The Punchbowl is deep. Very deep. Very steep.
Go up to Wam Barrows – spend a moment or several there, it’s always good to greet the Wights who guard the land up there. And the goddess. Then walk down towards Winsford. The path is easy, straight and leads you. The beasts use it, follow in their steps.
I did this.
The day was bright, that washed blue that is also so intense that comes around the time of the spring equinox, the balance time when light and dark are equal. Larks sang, rising up like tiny Harrier jets out of the black-swaled heather, trilling, singing, guarding their nests and celebrating the light. They are so much a part of this land.
I walked down.
She was waiting for me, all red and black with a tiny touch of white, shifted into a Mousie. Her yearling filly grazed nearby. She glowed in the sunlight.
As I closed with her she raised her head, looked me in the eye, chewing softly on a mouthful of new spring grass the while.
We stood together, at gaze, at bay, she sizing me up, me wondering what would come next. The sunlight crackled like static electricity.
‘Harrumph!’ she snorted, tossed her head, took a step towards me.
I stood as still as a standing stone.
On she came, closer, until her soft mealy muzzle whiffled against my sweater.
The light had changed. Sudden and yet subtle, I’d not noticed until now. At Wam Barrows it had been just gone midday but now, here, dusk was falling and the Moon lifted over the edge of the land to stand in the sky opposite the sun. the time of the two lights, of twilight, the time of opening the gates.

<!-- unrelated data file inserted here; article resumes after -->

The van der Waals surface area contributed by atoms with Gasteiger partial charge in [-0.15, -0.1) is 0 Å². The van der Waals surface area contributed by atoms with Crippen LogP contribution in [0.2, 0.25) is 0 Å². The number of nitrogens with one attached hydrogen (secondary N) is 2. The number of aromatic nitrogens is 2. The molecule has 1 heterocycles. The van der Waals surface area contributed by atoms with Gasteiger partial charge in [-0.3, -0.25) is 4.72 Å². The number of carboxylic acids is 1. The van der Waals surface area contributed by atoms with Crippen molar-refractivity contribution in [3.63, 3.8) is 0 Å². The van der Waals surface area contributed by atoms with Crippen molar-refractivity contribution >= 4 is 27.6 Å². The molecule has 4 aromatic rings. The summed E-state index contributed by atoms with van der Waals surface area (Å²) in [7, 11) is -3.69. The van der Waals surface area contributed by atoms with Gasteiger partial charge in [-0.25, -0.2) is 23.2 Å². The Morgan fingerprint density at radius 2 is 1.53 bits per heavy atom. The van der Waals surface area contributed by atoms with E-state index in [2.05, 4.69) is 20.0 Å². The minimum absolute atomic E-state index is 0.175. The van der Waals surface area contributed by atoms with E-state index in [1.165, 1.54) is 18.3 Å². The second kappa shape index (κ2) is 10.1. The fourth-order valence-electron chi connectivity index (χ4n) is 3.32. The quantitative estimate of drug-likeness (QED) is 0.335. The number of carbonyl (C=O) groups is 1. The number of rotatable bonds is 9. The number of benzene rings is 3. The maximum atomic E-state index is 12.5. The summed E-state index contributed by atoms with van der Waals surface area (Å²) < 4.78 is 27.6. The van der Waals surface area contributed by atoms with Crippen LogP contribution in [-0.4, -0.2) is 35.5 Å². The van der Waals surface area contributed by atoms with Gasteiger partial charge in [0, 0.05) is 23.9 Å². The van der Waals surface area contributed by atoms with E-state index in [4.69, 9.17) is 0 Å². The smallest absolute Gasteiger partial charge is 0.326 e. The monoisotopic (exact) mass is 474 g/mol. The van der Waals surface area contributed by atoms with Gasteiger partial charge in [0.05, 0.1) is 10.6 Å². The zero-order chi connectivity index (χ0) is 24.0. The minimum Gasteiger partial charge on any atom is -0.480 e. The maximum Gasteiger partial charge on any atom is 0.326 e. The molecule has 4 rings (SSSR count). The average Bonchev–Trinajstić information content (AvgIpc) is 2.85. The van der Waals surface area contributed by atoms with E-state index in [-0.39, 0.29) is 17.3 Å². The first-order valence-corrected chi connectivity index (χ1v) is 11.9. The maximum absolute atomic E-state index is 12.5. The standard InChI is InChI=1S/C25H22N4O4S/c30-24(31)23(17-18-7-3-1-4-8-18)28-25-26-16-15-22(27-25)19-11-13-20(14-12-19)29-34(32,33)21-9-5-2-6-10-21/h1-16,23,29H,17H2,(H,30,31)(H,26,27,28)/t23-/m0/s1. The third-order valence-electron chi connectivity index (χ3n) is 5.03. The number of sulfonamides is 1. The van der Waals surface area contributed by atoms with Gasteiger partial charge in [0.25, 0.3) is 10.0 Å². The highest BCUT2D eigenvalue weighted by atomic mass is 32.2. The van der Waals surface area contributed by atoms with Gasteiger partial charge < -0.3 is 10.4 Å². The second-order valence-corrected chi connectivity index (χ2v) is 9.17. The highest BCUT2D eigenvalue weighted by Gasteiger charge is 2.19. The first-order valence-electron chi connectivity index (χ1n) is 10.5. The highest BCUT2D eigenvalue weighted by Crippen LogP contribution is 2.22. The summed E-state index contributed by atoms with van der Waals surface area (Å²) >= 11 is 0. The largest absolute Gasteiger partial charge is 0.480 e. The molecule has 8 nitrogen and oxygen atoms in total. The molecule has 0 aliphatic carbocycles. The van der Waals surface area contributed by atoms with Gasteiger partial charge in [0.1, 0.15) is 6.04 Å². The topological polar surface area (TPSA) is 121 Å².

‘Will you ride with me?’
The words shone inside my head, the Mousie offered me a journey.
‘I will,’ I said.
I took a grip of mane on her withers and vaulted astride her. Immediately the skin of my inner thighs tingled, the electric feeling spread through my legs and body, lifted the hair on my head. This was no Mousie.
She turned her head to grin at me, stark bone, eyes that were pools of darkness, and teeth …
I was astride a kelpie, the water-horse, spirit horse who carries you across the worlds and takes you into places you never even dreamed existed. Madness can follow such a journey. Once aboard there is no going back until the kelpie lets you go, you must ride with her, see what she shows you, go through whatever she takes you to.
There was no time for more than a gulp of breath and we were off.
She leapt off the side of the Punchbowl, a vertical drop of hundreds of feet, galloping along a road I would not see except I was astride her, seeing with her eyes. The road spiralled round and down, widdershins about the deep bowl of land, the hole, the entry into the Underworld.
Round and round we went, round the edge of the bowl, then round again but deeper now, deeper into the Earth, flying over the tops of the trees and the heather and the rocks, her feet striking up sparks from the silver Moon-road that spins its way down to Underworld. Darker and darker it was, yet still I could see. My eyes were kelpie eyes now.